In an op-ed published in The Globe, Ms. Duncan said she was not informed of the alleged 2018 assault. The Liberal MP, who made issues around safe sport a priority when she was minister, said she has “zero confidence” that Hockey Canada’s leadership can bring about meaningful change to the troubling culture in the sport.

“When the spotlight was on safe sport – and let me be clear, safe sport should be the daily, primary focus – the organization failed to change, and is now promising action only after the alleged assault was brought to light by the media,” she wrote. “No sport, no organization, no one is above the law.”

Dustin Pysyk, the president of the Athabasca & District Minor Hockey Association, says every dollar and every player counts in his small Northern Alberta association that has 164 players. He fears that this summer’s revelations about Hockey Canada funds being used to settle sexual-assault lawsuits could undermine support.

“My board and other people are concerned,” Mr. Pysyk said. “We never envisioned that we would be basically supporting something like this by sending our membership fees to them. That’s our No. 1 concern.”

Mr. Pysyk said his board has not met during the summer but he anticipates that Hockey Canada will be increasingly discussed at minor-hockey associations as practices and play resume.

“I’m pretty sure that it is something we will have to address,” he said. “With the state of all the expenses, the inflation in this country, people will be more than ever [asking] ‘Do I put my kids in hockey?’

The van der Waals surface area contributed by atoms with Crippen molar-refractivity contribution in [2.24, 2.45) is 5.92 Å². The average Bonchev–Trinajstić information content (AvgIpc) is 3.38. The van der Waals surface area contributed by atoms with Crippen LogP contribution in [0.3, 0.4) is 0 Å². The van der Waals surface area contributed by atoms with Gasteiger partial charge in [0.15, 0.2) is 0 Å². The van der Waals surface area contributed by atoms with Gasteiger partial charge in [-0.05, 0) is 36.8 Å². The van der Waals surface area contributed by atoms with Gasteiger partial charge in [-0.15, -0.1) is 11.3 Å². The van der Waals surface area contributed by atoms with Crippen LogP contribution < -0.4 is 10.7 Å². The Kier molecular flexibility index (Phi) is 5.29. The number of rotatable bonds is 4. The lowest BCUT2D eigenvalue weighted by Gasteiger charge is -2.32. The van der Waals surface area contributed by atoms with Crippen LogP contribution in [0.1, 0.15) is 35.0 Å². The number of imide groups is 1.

“And this does not help in convincing those fence-sitters to consider joining an association like us.”

The president of the Granby Minor Hockey Association, Denis Bessette, said he took a resolution from the board of directors to Hockey Estrie. It requests that no payment be made until Sport Canada reverses its position and resumes funding for Hockey Canada.

Mr. Bessette said the local association, which represents about 450 members, usually forwards its registration fees to Hockey Estrie in September.

The Granby minor hockey group wants other associations to join in withholding registration fees from Hockey Canada.

François Lemay, a Granby minor hockey coach, said he was disgusted when he learned a portion of registration fees were used in sexual-abuse settlements.

“I think we should withhold the money until they clean their nest,” Mr. Lemay said. “Hockey Canada has lost its soul of being an amateur sports organization and forgot what its role really is.”

A school principal, Mr. Lemay is a municipal councillor in Granby and oversees the city’s sports and outdoor activities.

“We will not be the only association to do this,” Mr. Lemay said. “There will be more. It is not going to stop. Hockey Canada is going to have to face very angry parents.”

With reports from Simon Houpt and Colin Freeze